CLOSE
Original image
Miguel Rivera

11 Artists Doing Amazing Things With Recycled Materials

Original image
Miguel Rivera

We all know that you’re supposed to reduce, reuse and recycle, but for artists, reuse and recycle often have totally different meanings than they do for the rest of us. Here are 11 artists specializing in making trash into artistic treasures.

1. Lin Evola-Smidt

No one wants their children to grow up in a world plagued by violence, but not many parents have worked as hard to fight the problem as artist Lin Evola-Smidt. When gun violence ravaged Los Angeles in the early nineties, Lin decided to help stop the problem by convincing residents to give up their guns, which would then be melted down to create statues of angels—an appropriately uplifting icon for those living in the increasingly dangerous City of Angels. “I wanted more at that moment than to just create a piece of art," she says. "I wanted people to make a shift within themselves."

The project was a success and within a few years, the area was filled with small metal angels—each reflecting more guns being taken off the city streets. The first angels were up to 3 feet tall and took a few months of work, but eventually, Evola-Smidt decided to increase the size of the sculptures so they could be centerpieces of local parks. In 1997, she completed a 13 foot tall angel called “The Renaissance Peace Angel.” After the terrorist attacks of September 11, the sculpture was moved to Ground Zero and it has since become her most famous artwork.

Seven years after the attacks, Lin announced that she was starting a new project, a global version of her past work called the Art of Peace Charitable Trust, which seeks to combat "the proliferation of small firearms, light artillery and other weapons of war." Cities such as Jerusalem, Bosnia and Johannesburg, South Africa immediately expressed interest in the concept. The first angel built under the trust will be a 30 foot tall masterpiece installed in New York City.

2. Michelle Reader

Since 1997, Michelle Reader has been working to make recycled materials into sculptures, often incorporating mechanical elements such as the working parts of toys and clocks. Her materials come from city dumps, roadsides, and thrift shops, and include both household and industrial waste. “I love the unpredictability of found materials and enjoy the inventiveness necessary to transform them into a sculpture,” she says. “I try wherever possible to use materials that are reclaimed, things with a history that have been discarded and might otherwise end up in landfill.”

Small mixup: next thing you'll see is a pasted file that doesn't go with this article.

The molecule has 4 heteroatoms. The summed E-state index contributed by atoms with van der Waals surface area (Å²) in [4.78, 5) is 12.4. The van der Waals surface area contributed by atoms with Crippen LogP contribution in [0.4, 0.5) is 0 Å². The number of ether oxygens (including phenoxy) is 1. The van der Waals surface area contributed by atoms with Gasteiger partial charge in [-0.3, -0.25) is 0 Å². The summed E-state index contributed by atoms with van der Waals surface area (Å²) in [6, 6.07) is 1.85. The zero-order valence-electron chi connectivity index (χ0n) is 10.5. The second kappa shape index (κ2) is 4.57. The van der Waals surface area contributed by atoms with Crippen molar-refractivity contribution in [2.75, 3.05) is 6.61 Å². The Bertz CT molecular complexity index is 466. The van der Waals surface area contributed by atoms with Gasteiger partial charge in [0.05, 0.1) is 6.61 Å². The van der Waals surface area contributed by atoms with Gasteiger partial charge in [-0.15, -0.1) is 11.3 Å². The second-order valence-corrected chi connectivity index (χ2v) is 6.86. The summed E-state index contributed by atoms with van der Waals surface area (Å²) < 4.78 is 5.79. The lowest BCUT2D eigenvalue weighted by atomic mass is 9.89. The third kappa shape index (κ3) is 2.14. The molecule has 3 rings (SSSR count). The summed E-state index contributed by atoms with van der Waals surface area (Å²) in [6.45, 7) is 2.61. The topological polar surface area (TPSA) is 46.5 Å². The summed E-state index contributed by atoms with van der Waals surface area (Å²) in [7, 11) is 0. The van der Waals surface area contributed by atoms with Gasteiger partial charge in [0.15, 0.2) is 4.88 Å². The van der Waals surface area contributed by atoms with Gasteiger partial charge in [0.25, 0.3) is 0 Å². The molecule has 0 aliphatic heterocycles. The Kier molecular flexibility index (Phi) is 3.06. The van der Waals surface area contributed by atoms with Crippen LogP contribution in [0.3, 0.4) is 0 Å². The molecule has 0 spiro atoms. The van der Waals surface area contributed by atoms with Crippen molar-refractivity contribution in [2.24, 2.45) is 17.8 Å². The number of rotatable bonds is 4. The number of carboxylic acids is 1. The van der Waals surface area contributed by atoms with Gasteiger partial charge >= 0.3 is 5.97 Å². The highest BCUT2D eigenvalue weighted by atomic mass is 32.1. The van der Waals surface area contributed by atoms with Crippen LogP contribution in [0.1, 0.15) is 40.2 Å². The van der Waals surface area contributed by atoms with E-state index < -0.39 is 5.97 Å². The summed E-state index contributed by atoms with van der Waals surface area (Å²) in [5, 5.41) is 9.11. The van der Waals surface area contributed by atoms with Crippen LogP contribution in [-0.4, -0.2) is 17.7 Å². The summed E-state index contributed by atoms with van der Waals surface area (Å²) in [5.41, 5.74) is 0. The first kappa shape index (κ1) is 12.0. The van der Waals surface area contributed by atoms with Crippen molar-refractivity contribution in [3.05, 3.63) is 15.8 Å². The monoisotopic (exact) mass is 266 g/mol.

Perhaps her most famous work is this family portrait, known as “Seven Wasted Men,” that was made from one month of household waste from the family. “The materials not only highlight a need to address the amount of waste each of us produces, but also tells the story of each individual through the things they discard—a child’s drawings, a shopping list, a birthday card,” she says.

3. Ptolemy Elrington

Parking lots and roadsides everywhere are adorned with damaged and lost hubcaps. But where most of us see garbage, Ptolemy Elrington sees beauty and value. “I believe that things utilitarian, or which give pleasure to the eye have the highest value, he says. “I come across many things which have been abandoned and find something more in them than their intrinsic worthlessness.”

He particularly enjoys working with hubcaps because—while they look nice—they really serve very little purpose. “They’re automatically rubbish when on the side of the road," he says. "But with a little effort and imagination I transform them into something which gives people a great deal more pleasure.”